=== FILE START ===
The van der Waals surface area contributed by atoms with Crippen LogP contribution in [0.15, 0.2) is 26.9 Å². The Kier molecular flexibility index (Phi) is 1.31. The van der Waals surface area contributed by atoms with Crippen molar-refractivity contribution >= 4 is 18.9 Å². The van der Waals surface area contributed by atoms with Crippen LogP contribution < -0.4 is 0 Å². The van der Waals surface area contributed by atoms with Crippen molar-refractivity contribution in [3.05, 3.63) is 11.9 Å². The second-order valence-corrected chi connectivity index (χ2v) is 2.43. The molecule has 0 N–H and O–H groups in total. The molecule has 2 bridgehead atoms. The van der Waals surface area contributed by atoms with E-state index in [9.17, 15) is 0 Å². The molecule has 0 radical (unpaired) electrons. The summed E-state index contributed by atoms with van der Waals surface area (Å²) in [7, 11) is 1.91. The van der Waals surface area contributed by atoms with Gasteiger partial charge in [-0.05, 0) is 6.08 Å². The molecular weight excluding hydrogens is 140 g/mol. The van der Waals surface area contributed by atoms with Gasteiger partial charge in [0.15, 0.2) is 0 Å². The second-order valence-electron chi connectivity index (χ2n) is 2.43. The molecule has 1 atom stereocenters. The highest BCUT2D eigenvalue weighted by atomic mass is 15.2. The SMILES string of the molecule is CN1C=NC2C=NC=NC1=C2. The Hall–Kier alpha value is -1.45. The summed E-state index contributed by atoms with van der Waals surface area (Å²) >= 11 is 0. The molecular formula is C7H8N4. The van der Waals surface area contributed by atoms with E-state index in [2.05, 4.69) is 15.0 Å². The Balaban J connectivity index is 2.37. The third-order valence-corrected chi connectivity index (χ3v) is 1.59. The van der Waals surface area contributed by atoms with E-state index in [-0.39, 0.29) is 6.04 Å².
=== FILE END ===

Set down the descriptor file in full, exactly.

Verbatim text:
The van der Waals surface area contributed by atoms with Crippen LogP contribution in [0.15, 0.2) is 26.9 Å². The Kier molecular flexibility index (Phi) is 1.31. The van der Waals surface area contributed by atoms with Crippen molar-refractivity contribution >= 4 is 18.9 Å². The van der Waals surface area contributed by atoms with Crippen LogP contribution < -0.4 is 0 Å². The van der Waals surface area contributed by atoms with Crippen molar-refractivity contribution in [3.05, 3.63) is 11.9 Å². The second-order valence-corrected chi connectivity index (χ2v) is 2.43. The molecule has 0 N–H and O–H groups in total. The molecule has 2 bridgehead atoms. The van der Waals surface area contributed by atoms with E-state index in [9.17, 15) is 0 Å². The molecule has 0 radical (unpaired) electrons. The summed E-state index contributed by atoms with van der Waals surface area (Å²) in [7, 11) is 1.91. The van der Waals surface area contributed by atoms with Gasteiger partial charge in [-0.05, 0) is 6.08 Å². The molecular weight excluding hydrogens is 140 g/mol. The van der Waals surface area contributed by atoms with Gasteiger partial charge in [0.15, 0.2) is 0 Å². The second-order valence-electron chi connectivity index (χ2n) is 2.43. The molecule has 1 atom stereocenters. The highest BCUT2D eigenvalue weighted by atomic mass is 15.2. The SMILES string of the molecule is CN1C=NC2C=NC=NC1=C2. The Hall–Kier alpha value is -1.45. The summed E-state index contributed by atoms with van der Waals surface area (Å²) >= 11 is 0. The molecular formula is C7H8N4. The van der Waals surface area contributed by atoms with E-state index in [2.05, 4.69) is 15.0 Å². The Balaban J connectivity index is 2.37. The third-order valence-corrected chi connectivity index (χ3v) is 1.59. The van der Waals surface area contributed by atoms with E-state index in [-0.39, 0.29) is 6.04 Å².